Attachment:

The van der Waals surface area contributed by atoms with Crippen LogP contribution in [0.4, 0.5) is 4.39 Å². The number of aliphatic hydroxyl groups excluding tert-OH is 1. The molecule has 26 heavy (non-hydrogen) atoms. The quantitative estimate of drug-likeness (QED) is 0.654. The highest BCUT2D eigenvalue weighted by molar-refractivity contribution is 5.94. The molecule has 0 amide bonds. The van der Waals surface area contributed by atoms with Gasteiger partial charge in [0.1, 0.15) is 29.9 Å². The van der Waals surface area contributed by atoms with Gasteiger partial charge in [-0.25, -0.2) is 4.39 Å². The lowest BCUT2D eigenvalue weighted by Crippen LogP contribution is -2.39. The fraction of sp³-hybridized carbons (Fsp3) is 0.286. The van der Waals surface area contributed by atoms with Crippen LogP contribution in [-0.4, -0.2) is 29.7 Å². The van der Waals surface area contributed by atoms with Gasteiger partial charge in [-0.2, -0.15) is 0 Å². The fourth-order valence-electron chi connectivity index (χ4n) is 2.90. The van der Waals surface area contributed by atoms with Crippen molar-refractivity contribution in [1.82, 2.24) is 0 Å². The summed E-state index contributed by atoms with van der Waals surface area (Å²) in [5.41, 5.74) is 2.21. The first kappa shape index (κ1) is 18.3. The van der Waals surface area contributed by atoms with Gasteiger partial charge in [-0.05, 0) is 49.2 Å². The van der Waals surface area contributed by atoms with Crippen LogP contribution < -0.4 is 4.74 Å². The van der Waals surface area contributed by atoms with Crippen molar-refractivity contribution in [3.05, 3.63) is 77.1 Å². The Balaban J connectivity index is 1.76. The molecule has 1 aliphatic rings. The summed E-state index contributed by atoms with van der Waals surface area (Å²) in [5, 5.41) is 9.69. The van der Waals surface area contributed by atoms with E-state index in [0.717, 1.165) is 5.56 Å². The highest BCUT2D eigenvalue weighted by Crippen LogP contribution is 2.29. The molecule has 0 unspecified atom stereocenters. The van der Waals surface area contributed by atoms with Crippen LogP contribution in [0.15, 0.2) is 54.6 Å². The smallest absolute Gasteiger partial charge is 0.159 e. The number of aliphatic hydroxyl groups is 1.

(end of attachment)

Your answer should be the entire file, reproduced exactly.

The van der Waals surface area contributed by atoms with Crippen LogP contribution in [0.4, 0.5) is 4.39 Å². The number of aliphatic hydroxyl groups excluding tert-OH is 1. The molecule has 26 heavy (non-hydrogen) atoms. The quantitative estimate of drug-likeness (QED) is 0.654. The highest BCUT2D eigenvalue weighted by molar-refractivity contribution is 5.94. The molecule has 0 amide bonds. The van der Waals surface area contributed by atoms with Gasteiger partial charge in [0.1, 0.15) is 29.9 Å². The van der Waals surface area contributed by atoms with Gasteiger partial charge in [-0.25, -0.2) is 4.39 Å². The lowest BCUT2D eigenvalue weighted by Crippen LogP contribution is -2.39. The fraction of sp³-hybridized carbons (Fsp3) is 0.286. The van der Waals surface area contributed by atoms with Crippen LogP contribution in [-0.4, -0.2) is 29.7 Å². The van der Waals surface area contributed by atoms with Gasteiger partial charge in [-0.2, -0.15) is 0 Å². The fourth-order valence-electron chi connectivity index (χ4n) is 2.90. The van der Waals surface area contributed by atoms with Crippen molar-refractivity contribution in [1.82, 2.24) is 0 Å². The summed E-state index contributed by atoms with van der Waals surface area (Å²) in [5.41, 5.74) is 2.21. The first kappa shape index (κ1) is 18.3. The van der Waals surface area contributed by atoms with Gasteiger partial charge in [-0.05, 0) is 49.2 Å². The van der Waals surface area contributed by atoms with Crippen LogP contribution < -0.4 is 4.74 Å². The van der Waals surface area contributed by atoms with Crippen molar-refractivity contribution in [3.05, 3.63) is 77.1 Å². The Balaban J connectivity index is 1.76. The molecule has 1 aliphatic rings. The summed E-state index contributed by atoms with van der Waals surface area (Å²) in [5, 5.41) is 9.69. The van der Waals surface area contributed by atoms with E-state index in [0.717, 1.165) is 5.56 Å². The highest BCUT2D eigenvalue weighted by Crippen LogP contribution is 2.29. The molecule has 0 unspecified atom stereocenters. The van der Waals surface area contributed by atoms with Crippen LogP contribution in [0.15, 0.2) is 54.6 Å². The smallest absolute Gasteiger partial charge is 0.159 e. The number of aliphatic hydroxyl groups is 1.